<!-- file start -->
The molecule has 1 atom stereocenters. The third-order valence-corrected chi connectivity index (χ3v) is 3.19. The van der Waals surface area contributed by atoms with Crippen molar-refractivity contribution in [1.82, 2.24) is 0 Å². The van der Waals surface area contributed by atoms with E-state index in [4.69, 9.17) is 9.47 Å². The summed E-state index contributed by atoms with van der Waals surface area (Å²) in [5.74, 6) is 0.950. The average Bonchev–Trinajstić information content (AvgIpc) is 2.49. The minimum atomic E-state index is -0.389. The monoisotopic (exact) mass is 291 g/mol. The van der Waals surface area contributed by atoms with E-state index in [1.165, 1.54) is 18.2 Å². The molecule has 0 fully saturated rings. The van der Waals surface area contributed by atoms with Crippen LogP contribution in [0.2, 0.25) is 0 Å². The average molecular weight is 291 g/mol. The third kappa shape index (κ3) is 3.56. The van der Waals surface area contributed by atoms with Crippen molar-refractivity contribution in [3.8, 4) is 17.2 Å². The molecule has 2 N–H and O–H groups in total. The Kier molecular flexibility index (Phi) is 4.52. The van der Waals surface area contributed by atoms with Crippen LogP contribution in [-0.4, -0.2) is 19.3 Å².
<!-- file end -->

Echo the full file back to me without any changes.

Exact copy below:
The molecule has 1 atom stereocenters. The third-order valence-corrected chi connectivity index (χ3v) is 3.19. The van der Waals surface area contributed by atoms with Crippen molar-refractivity contribution in [1.82, 2.24) is 0 Å². The van der Waals surface area contributed by atoms with E-state index in [4.69, 9.17) is 9.47 Å². The summed E-state index contributed by atoms with van der Waals surface area (Å²) in [5.74, 6) is 0.950. The average Bonchev–Trinajstić information content (AvgIpc) is 2.49. The minimum atomic E-state index is -0.389. The monoisotopic (exact) mass is 291 g/mol. The van der Waals surface area contributed by atoms with E-state index in [1.165, 1.54) is 18.2 Å². The molecule has 0 fully saturated rings. The van der Waals surface area contributed by atoms with Crippen LogP contribution in [0.2, 0.25) is 0 Å². The average molecular weight is 291 g/mol. The third kappa shape index (κ3) is 3.56. The van der Waals surface area contributed by atoms with Crippen molar-refractivity contribution in [3.8, 4) is 17.2 Å². The molecule has 2 N–H and O–H groups in total. The Kier molecular flexibility index (Phi) is 4.52. The van der Waals surface area contributed by atoms with Crippen LogP contribution in [-0.4, -0.2) is 19.3 Å².